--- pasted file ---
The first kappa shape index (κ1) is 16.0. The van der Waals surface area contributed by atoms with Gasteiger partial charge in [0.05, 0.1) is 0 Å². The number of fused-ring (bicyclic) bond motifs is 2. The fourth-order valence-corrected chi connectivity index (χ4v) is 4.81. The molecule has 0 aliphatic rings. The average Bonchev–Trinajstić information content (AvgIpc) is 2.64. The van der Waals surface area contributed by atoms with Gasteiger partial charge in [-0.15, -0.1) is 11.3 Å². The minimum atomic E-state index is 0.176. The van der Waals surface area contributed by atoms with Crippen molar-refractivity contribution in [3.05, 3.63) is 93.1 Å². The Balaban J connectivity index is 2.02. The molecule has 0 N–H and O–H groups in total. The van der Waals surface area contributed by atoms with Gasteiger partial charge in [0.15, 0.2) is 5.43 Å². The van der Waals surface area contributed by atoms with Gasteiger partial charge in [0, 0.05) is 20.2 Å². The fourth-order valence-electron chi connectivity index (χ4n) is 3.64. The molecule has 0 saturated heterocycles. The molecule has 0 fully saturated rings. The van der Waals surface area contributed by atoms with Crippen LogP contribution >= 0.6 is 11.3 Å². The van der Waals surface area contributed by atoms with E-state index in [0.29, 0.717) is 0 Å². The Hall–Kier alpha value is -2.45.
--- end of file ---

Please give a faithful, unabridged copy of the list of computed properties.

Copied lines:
The first kappa shape index (κ1) is 16.0. The van der Waals surface area contributed by atoms with Gasteiger partial charge in [0.05, 0.1) is 0 Å². The number of fused-ring (bicyclic) bond motifs is 2. The fourth-order valence-corrected chi connectivity index (χ4v) is 4.81. The molecule has 0 aliphatic rings. The average Bonchev–Trinajstić information content (AvgIpc) is 2.64. The van der Waals surface area contributed by atoms with Gasteiger partial charge in [-0.15, -0.1) is 11.3 Å². The minimum atomic E-state index is 0.176. The van der Waals surface area contributed by atoms with Crippen molar-refractivity contribution in [3.05, 3.63) is 93.1 Å². The Balaban J connectivity index is 2.02. The molecule has 0 N–H and O–H groups in total. The van der Waals surface area contributed by atoms with Gasteiger partial charge in [0.15, 0.2) is 5.43 Å². The van der Waals surface area contributed by atoms with Gasteiger partial charge in [0, 0.05) is 20.2 Å². The fourth-order valence-electron chi connectivity index (χ4n) is 3.64. The molecule has 0 saturated heterocycles. The molecule has 0 fully saturated rings. The van der Waals surface area contributed by atoms with Crippen LogP contribution >= 0.6 is 11.3 Å². The van der Waals surface area contributed by atoms with E-state index in [0.29, 0.717) is 0 Å². The Hall–Kier alpha value is -2.45.